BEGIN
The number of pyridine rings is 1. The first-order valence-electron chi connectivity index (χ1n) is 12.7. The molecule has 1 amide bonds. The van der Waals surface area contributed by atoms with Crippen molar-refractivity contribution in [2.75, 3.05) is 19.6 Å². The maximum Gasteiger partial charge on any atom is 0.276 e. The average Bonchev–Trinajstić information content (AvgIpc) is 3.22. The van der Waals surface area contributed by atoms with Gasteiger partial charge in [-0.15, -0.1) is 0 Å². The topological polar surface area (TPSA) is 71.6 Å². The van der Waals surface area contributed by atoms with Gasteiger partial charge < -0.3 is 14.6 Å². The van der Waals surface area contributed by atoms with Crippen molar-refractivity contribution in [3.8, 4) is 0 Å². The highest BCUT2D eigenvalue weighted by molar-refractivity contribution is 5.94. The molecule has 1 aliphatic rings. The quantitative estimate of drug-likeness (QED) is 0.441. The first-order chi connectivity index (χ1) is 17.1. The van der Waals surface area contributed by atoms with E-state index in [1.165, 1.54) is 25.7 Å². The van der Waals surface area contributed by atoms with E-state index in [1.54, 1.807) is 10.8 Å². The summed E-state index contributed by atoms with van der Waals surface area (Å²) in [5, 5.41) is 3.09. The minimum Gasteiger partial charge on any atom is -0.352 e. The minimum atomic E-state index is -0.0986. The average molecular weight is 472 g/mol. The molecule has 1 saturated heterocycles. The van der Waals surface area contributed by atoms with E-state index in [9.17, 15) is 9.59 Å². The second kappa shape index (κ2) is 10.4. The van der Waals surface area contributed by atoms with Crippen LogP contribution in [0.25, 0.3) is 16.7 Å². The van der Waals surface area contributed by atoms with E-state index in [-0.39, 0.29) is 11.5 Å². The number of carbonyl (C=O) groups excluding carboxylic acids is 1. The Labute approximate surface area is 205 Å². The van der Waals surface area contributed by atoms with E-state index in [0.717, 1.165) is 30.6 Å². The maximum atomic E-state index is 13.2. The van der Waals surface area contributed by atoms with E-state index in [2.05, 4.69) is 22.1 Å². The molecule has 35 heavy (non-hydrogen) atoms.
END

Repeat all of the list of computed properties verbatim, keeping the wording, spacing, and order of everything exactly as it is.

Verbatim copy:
The number of pyridine rings is 1. The first-order valence-electron chi connectivity index (χ1n) is 12.7. The molecule has 1 amide bonds. The van der Waals surface area contributed by atoms with Crippen molar-refractivity contribution in [2.75, 3.05) is 19.6 Å². The maximum Gasteiger partial charge on any atom is 0.276 e. The average Bonchev–Trinajstić information content (AvgIpc) is 3.22. The van der Waals surface area contributed by atoms with Gasteiger partial charge in [-0.15, -0.1) is 0 Å². The topological polar surface area (TPSA) is 71.6 Å². The van der Waals surface area contributed by atoms with Gasteiger partial charge < -0.3 is 14.6 Å². The van der Waals surface area contributed by atoms with Crippen molar-refractivity contribution in [3.8, 4) is 0 Å². The highest BCUT2D eigenvalue weighted by molar-refractivity contribution is 5.94. The molecule has 1 aliphatic rings. The quantitative estimate of drug-likeness (QED) is 0.441. The first-order chi connectivity index (χ1) is 17.1. The van der Waals surface area contributed by atoms with E-state index in [1.165, 1.54) is 25.7 Å². The van der Waals surface area contributed by atoms with E-state index in [1.54, 1.807) is 10.8 Å². The summed E-state index contributed by atoms with van der Waals surface area (Å²) in [5, 5.41) is 3.09. The minimum Gasteiger partial charge on any atom is -0.352 e. The minimum atomic E-state index is -0.0986. The average molecular weight is 472 g/mol. The molecule has 1 saturated heterocycles. The van der Waals surface area contributed by atoms with E-state index in [9.17, 15) is 9.59 Å². The second kappa shape index (κ2) is 10.4. The van der Waals surface area contributed by atoms with Crippen LogP contribution in [0.25, 0.3) is 16.7 Å². The van der Waals surface area contributed by atoms with E-state index in [-0.39, 0.29) is 11.5 Å². The number of carbonyl (C=O) groups excluding carboxylic acids is 1. The Labute approximate surface area is 205 Å². The van der Waals surface area contributed by atoms with E-state index in [0.717, 1.165) is 30.6 Å². The maximum atomic E-state index is 13.2. The van der Waals surface area contributed by atoms with E-state index in [2.05, 4.69) is 22.1 Å². The molecule has 35 heavy (non-hydrogen) atoms.